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Michigan Criminal Law Blog

What You Need to Know about Implied Consent

Iconsentmplied consent laws exist throughout the country, but slight variations exist from state to state.

What do you need to know about Michigan’s implied consent law?

According to Michigan’s Implied Consent Law, anyone applying for a drivers’ license agrees to submit to sobriety tests if requested by law enforcement. These tests are typically administered during traffic stops when it is believed the driver is under the influence of drugs or alcohol.

The law also requires drivers to be informed of their rights prior to the request to submit to the test, including the right to get a follow-up test from your own independent provider. According to the law, refusal to submit to the test could result in six points on the driver’s license and a license suspension of one year.

In cases of the second refusal of a chemical test within seven years, the suspension can be two years.

Even if the ultimate outcome of your case is that you are found not guilty of drunk driving or your case is dismissed, the suspension of your license could remain in place because you broke the law by refusing the sobriety test at the time of the initial traffic stop.

But does this mean you have no choice but to submit to a sobriety test if you are stopped by law enforcement?

Protect Your Rights during a Traffic Stop

Knowing what to say and do during a traffic stop can help you protect your rights and preserve your driving privileges, even if you refuse the sobriety test. The suspension of your license might seem automatic when refusing a sobriety test, but this isn’t always the case.

If you refuse the test, the officer will give you a paper called the Officer’s Notice of Refusal (Form DI 93). This form explains that your license will be automatically suspended unless you request a hearing before the Secretary of State within 14 days.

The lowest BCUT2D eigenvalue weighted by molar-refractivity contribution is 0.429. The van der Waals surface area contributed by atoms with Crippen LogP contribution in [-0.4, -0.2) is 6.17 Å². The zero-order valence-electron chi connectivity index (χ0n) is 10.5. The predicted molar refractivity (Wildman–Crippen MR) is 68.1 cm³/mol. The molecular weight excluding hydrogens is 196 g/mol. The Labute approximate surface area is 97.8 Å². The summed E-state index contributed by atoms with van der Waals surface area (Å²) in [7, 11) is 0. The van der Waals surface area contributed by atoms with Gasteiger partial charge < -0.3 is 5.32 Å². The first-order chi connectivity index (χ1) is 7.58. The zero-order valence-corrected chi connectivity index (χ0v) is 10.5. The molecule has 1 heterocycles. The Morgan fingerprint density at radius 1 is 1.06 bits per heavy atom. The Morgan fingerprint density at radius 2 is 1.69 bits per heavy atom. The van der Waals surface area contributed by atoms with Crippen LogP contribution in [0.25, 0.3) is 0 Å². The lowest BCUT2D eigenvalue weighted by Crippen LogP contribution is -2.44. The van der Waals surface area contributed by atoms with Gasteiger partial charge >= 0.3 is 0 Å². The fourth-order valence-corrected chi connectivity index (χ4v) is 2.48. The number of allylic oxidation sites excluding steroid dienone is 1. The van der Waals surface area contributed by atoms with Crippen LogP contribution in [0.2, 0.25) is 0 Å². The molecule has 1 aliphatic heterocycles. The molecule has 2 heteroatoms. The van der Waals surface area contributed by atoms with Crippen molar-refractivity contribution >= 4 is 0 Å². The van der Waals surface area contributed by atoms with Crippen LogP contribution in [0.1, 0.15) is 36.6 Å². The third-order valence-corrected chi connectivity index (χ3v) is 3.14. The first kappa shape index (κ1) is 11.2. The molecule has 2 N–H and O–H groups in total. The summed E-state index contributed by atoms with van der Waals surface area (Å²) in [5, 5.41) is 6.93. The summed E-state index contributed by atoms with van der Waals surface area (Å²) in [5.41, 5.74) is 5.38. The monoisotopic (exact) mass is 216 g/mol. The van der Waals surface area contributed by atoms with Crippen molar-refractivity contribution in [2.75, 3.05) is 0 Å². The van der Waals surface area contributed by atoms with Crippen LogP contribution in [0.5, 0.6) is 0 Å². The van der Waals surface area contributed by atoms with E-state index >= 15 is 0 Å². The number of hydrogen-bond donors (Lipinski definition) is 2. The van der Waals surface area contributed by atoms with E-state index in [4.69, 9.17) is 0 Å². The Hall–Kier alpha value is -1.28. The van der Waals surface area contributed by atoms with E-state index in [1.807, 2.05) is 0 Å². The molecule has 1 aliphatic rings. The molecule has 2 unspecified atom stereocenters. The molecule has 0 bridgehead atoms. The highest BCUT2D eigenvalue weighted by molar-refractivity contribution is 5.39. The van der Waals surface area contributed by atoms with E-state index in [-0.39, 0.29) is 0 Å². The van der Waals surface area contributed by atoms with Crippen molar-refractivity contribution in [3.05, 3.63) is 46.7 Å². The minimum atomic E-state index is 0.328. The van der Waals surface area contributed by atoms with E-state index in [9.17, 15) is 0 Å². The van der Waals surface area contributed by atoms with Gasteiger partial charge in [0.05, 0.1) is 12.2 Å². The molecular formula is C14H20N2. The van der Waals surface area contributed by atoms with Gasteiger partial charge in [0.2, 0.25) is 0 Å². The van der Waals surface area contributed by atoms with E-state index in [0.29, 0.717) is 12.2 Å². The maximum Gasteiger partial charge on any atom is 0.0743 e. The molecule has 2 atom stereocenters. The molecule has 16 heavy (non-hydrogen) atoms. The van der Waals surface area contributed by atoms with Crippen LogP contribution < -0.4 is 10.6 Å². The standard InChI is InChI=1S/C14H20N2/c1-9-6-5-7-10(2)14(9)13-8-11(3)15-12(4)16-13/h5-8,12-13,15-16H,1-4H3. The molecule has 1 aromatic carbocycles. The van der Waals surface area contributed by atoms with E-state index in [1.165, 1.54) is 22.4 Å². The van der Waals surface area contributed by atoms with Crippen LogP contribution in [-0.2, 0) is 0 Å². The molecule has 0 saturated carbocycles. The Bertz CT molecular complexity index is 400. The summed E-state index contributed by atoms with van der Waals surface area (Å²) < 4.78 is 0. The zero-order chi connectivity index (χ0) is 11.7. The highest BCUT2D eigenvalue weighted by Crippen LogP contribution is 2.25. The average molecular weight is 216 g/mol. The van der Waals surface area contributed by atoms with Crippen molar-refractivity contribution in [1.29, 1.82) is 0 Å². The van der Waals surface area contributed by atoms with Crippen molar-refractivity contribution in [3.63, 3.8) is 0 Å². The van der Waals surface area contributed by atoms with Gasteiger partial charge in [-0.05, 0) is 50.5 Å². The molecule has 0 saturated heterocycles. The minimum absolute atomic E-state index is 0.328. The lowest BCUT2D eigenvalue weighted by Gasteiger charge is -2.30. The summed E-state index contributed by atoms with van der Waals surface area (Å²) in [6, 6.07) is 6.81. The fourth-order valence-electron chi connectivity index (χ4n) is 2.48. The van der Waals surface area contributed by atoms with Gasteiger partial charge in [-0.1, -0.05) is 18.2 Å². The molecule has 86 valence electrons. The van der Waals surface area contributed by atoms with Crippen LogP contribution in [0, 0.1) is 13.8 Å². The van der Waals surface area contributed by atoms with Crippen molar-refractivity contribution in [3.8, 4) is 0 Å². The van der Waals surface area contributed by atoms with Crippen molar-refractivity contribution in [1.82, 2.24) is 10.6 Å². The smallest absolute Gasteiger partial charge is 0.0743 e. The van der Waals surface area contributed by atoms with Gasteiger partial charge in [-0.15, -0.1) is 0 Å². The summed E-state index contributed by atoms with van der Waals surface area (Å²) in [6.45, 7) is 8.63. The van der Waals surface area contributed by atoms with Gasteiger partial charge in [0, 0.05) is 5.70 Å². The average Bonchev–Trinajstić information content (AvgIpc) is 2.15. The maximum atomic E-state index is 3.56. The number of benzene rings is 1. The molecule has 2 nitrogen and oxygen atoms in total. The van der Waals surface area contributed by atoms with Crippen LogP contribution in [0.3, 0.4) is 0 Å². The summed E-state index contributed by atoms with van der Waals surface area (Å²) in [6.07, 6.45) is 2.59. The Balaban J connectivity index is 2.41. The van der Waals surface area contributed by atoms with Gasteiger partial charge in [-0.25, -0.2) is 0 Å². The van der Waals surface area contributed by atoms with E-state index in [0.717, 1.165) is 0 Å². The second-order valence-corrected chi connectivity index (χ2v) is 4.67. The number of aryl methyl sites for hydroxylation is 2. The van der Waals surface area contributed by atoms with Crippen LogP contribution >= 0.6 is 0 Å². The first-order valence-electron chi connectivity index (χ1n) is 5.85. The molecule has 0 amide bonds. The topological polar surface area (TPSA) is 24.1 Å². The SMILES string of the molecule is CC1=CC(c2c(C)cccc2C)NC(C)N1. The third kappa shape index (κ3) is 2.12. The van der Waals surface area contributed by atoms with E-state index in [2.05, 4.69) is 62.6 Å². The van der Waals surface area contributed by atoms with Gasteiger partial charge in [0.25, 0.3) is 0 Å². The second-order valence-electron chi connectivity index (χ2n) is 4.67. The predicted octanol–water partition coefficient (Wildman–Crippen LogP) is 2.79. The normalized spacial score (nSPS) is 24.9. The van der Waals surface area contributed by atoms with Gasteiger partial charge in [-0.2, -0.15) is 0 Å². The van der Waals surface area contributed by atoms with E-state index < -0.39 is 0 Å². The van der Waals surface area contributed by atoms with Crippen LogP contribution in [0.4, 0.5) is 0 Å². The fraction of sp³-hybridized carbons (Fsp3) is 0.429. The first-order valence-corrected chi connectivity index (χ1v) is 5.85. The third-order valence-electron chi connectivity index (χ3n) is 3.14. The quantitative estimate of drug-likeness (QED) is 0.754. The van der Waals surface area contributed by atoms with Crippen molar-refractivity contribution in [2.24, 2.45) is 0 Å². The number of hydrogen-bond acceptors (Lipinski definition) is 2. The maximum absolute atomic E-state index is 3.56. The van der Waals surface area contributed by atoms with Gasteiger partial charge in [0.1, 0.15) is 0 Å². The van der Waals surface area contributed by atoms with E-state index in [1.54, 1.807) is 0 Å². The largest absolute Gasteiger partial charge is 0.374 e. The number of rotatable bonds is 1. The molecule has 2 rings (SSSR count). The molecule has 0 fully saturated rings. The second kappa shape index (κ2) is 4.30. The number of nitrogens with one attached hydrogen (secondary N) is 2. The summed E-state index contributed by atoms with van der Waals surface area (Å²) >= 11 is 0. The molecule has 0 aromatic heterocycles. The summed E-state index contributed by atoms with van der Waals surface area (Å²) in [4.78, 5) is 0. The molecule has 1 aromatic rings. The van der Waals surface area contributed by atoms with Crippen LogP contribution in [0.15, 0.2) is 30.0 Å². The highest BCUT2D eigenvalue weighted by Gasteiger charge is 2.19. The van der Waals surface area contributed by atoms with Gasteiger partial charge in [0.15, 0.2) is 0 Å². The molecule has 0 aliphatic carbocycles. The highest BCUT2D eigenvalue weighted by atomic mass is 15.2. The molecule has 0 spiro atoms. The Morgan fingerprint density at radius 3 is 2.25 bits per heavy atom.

You can preserve your driving privileges by requesting this hearing, even if you refuse a sobriety test. However, you need to work with an experienced attorney to ensure your rights are protected and you are treated fairly based on the law.

Despite implied consent laws leading drivers to believe they have no choice but to consent to a sobriety test, this is not actually the case and lawyers have argued successfully that drivers coerced into consenting have their fourth amendment rights violated.

Did You Give Actual Consent?

If you’re asked to take a sobriety test during a traffic stop, the court will need to consider whether you gave actual consent. This means the test was administered on a voluntary basis and you knew you had the option of refusing to take the test.

If law enforcement threatens you or tells you there is no choice but to take the test, an experienced drunk driving attorney can argue your rights were violated during the traffic stop and the results of the test cannot be used against you.

Laws regarding implied consent and sobriety tests can be confusing and in some cases, law enforcement takes advantage of this confusion. It’s imperative you find an attorney who has experience defending those accused of drunk or drugged driving, and that he or she understand implied consent laws.

For more information or to schedule a consultation to discuss your case, contact Andrew W. Kowalkowski, PLLC at 248.974.9594.

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